That just happened.
I can absolutely see how some dislike S3. It was different from the previous two seasons in terms of tone, pacing, and focus. I get that, and feel very sympathetic to those fans who must feel as if the rug was pulled out from under them.
To be sociological about it, I think the response to S3 is in some ways a microcosm of the debate as to whether television can be an artistic medium. Having read a lot of the comments on sites like the Guardian or the Daily Mail from people who aren’t passionate fans of the show, I understand now that some people looked at Sherlock as a modern murder mystery show. Leaving aside the question of whether it was ever that (I would argue against), it’s not now, and a lot of people are upset. What struck me, however, was the almost visceral reaction I saw some from some of those commenters. They were actually offended and railed against a television show demanding their attention, causing them to think, not being easy. To those people (a lot of whom I suspect are older), television is supposed to be a comfortable distraction.
God knows, I have my creature comforts when it comes to TV. Like, I would be embarrassed to tell you how many hours of my life have been lost to Law & Order. It’s a procedural and it’s very well done, in all its incarnations. But I would argue that to make a Law & Order series, or those of its type, requires professionalism and creativity, but not necessarily artistry. Luckily though, television is a big enough medium that it can accommodate all types. Not everything has to be The Wire, there can be room for Hawaii 5-0, too.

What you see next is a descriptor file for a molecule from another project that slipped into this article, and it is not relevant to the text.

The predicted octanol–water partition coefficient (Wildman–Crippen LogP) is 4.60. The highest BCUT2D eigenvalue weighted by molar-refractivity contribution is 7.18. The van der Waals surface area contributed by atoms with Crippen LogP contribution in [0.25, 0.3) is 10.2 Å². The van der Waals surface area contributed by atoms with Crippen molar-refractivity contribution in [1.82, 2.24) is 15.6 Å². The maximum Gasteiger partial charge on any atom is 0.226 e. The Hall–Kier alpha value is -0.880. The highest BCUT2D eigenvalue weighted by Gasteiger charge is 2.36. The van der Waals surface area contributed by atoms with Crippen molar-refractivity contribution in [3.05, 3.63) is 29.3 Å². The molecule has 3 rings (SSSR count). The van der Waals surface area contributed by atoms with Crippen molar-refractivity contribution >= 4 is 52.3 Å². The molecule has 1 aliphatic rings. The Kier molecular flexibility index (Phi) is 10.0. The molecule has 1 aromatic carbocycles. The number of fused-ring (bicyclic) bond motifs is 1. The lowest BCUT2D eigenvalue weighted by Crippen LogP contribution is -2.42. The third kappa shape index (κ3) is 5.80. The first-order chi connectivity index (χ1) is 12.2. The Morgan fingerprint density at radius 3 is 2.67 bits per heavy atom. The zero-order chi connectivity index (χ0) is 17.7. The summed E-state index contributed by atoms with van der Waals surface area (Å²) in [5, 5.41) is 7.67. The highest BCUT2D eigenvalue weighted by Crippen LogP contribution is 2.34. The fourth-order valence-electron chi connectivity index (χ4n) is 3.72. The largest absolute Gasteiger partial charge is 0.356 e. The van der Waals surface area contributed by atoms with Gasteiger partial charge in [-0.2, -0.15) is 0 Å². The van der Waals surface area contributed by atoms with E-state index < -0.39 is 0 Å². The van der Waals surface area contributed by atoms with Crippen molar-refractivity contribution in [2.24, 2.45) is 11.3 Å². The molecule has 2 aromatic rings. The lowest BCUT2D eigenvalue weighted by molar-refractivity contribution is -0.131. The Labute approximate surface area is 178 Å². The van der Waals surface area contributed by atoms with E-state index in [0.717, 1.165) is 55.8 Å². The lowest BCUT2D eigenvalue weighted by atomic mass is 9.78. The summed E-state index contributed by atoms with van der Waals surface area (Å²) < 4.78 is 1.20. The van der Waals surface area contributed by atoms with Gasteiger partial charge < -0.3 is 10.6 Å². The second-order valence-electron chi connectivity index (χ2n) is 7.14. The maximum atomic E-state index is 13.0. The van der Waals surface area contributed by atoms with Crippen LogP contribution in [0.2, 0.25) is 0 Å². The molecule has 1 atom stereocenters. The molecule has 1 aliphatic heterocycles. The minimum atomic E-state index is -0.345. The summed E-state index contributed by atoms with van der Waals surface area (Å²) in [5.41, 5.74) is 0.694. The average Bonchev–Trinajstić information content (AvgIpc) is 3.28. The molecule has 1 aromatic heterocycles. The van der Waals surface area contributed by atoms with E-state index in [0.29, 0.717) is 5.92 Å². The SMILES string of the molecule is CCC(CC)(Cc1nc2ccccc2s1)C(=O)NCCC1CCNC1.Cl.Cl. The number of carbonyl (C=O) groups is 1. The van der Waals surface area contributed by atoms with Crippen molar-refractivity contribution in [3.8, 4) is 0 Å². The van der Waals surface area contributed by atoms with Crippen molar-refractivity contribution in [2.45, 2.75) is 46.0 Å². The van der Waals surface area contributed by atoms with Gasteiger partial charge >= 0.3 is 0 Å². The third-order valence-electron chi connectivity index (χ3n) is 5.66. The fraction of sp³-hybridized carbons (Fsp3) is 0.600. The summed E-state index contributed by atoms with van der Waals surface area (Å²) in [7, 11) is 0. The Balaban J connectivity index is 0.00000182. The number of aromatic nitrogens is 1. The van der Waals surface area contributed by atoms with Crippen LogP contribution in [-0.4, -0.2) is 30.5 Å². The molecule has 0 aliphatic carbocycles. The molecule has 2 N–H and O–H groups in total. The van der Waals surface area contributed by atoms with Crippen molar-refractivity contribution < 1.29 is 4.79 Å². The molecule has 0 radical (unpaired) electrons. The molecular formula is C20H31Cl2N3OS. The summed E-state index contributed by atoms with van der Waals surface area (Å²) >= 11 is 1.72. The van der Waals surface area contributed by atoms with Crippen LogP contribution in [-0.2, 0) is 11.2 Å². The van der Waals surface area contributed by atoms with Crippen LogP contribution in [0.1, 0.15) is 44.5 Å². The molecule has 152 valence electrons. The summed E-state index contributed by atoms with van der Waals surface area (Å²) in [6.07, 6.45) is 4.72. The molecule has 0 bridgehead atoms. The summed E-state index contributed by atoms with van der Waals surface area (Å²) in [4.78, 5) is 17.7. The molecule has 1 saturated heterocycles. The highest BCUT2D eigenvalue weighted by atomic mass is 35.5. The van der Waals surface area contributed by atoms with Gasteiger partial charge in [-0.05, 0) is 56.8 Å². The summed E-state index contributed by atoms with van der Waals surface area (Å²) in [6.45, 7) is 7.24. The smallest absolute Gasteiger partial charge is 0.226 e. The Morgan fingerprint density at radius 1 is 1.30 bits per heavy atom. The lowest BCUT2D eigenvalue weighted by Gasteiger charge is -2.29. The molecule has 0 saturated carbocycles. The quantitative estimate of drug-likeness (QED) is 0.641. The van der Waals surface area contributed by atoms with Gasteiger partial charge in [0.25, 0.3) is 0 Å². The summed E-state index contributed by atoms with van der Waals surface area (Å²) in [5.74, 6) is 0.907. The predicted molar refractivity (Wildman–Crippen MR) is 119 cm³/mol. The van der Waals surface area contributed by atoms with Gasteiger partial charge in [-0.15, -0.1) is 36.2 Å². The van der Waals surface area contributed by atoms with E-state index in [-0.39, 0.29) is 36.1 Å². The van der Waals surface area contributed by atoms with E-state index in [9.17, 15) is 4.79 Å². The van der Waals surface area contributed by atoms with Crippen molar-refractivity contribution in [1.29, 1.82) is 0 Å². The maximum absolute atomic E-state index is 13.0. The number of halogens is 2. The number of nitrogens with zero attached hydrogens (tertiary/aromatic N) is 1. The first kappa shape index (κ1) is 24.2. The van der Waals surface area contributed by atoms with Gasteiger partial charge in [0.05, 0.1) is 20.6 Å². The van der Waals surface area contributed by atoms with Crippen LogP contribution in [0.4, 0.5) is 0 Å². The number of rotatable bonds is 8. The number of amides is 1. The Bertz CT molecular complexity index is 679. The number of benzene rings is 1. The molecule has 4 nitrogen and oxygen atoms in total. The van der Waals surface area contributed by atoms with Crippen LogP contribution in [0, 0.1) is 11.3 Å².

Anyway. Here’s my point. As I was watching S3 of Sherlock, I found myself astonished. It was dizzying, it took chances, it shook me. It made me feel unlike any television series has since Breaking Bad. I felt like I was watching the results of artists who wanted to push the medium, to see how far it could go and what they could do with it. It would’ve been very easy for Moffat & Gatiss to coast along; you could have Martin Freeman and Benedict Cumberbatch solve The Case of the Misplaced Checkbook and it would probably be a nice 90 minutes, thanks to their charisma and talent alone. And as of season two, they’d gotten enough awards and ratings for a lifetime. Instead, S3 felt like I was watching them cut the strings just to see where the balloon goes.
Does that mean it was perfect? No, but damn, I found it thrilling. To quote Andy Warhol, “The mystery was gone but the amazement was just starting.”I loved not knowing genuinely what to expect from a television show; to feel heartbreak and have my breath taken away. I loved seeing characters at their best and their messiest; I loved puzzling over situations and dilemmas that weren’t neat and tidy. I loved being trusted, as a viewer, to keep up with the relentless pace. I connected to it, in all the ways anyone can connect to great art. As the Telegraph put it, “It wasn’t flawless, but it was brilliant.”
Love it or hate it, the last thing season three was was safe. To me, it sealed the deal that Sherlock is now a staggering work in the pantheon with The Sopranos, Mad Men, The Wire, Justified, Breaking Bad, etc. It wants to shatter your expectations of what you think it specifically - or television in general - should be. It started as an excellent adaptation of Doyle, but it’s gone beyond that now. I felt the ending of His Last Vow was symbolic of that break and the future of the show: some will find it intoxicating, and some will find it suffocating, but there’s an east wind coming all the same.
I cannot stop looking at the Hannibal S2 poster. I also cannot goddamn wait for the season premiere.
…and this weeks award for brilliant gif use….
I have been laughing at this for the past 5 minutes.
A random ball pit is set up in the middle of a city
And this is what happens as people approach it.